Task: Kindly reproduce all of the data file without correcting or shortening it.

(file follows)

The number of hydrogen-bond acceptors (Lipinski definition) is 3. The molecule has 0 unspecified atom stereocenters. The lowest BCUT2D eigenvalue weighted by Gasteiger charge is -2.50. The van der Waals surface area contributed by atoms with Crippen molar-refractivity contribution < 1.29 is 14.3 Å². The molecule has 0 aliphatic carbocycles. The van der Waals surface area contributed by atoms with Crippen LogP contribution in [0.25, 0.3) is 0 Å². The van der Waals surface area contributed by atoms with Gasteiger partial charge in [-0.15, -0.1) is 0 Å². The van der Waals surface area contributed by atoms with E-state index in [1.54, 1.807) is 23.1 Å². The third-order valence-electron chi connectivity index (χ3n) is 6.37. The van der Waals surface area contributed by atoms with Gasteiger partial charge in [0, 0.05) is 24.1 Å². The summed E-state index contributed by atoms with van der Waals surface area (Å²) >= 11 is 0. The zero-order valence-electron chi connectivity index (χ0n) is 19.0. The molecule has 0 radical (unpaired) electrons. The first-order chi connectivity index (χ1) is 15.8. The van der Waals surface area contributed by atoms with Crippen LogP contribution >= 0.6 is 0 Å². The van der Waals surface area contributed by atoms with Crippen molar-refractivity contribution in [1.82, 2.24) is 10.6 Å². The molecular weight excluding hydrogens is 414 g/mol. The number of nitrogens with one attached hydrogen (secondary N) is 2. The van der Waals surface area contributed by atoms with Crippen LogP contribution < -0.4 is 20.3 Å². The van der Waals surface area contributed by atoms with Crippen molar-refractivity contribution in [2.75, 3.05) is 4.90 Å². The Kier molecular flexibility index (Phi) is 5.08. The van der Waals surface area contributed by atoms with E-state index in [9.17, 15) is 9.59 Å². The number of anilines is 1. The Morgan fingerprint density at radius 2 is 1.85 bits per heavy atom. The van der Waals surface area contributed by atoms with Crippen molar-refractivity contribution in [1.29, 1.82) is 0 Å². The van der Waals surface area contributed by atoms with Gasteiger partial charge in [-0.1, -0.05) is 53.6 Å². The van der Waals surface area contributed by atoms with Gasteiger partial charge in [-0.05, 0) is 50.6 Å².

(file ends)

The number of hydrogen-bond acceptors (Lipinski definition) is 3. The molecule has 0 unspecified atom stereocenters. The lowest BCUT2D eigenvalue weighted by Gasteiger charge is -2.50. The van der Waals surface area contributed by atoms with Crippen molar-refractivity contribution < 1.29 is 14.3 Å². The molecule has 0 aliphatic carbocycles. The van der Waals surface area contributed by atoms with Crippen LogP contribution in [0.25, 0.3) is 0 Å². The van der Waals surface area contributed by atoms with Gasteiger partial charge in [-0.15, -0.1) is 0 Å². The van der Waals surface area contributed by atoms with E-state index in [1.54, 1.807) is 23.1 Å². The third-order valence-electron chi connectivity index (χ3n) is 6.37. The van der Waals surface area contributed by atoms with Gasteiger partial charge in [0, 0.05) is 24.1 Å². The summed E-state index contributed by atoms with van der Waals surface area (Å²) >= 11 is 0. The zero-order valence-electron chi connectivity index (χ0n) is 19.0. The molecule has 0 radical (unpaired) electrons. The first-order chi connectivity index (χ1) is 15.8. The van der Waals surface area contributed by atoms with Crippen LogP contribution >= 0.6 is 0 Å². The van der Waals surface area contributed by atoms with Crippen molar-refractivity contribution in [1.82, 2.24) is 10.6 Å². The molecular weight excluding hydrogens is 414 g/mol. The number of nitrogens with one attached hydrogen (secondary N) is 2. The van der Waals surface area contributed by atoms with Crippen LogP contribution < -0.4 is 20.3 Å². The van der Waals surface area contributed by atoms with Crippen molar-refractivity contribution in [2.75, 3.05) is 4.90 Å². The Kier molecular flexibility index (Phi) is 5.08. The van der Waals surface area contributed by atoms with E-state index in [9.17, 15) is 9.59 Å². The number of anilines is 1. The Morgan fingerprint density at radius 2 is 1.85 bits per heavy atom. The van der Waals surface area contributed by atoms with Crippen molar-refractivity contribution in [1.29, 1.82) is 0 Å². The van der Waals surface area contributed by atoms with Gasteiger partial charge in [-0.1, -0.05) is 53.6 Å². The van der Waals surface area contributed by atoms with Gasteiger partial charge in [-0.05, 0) is 50.6 Å².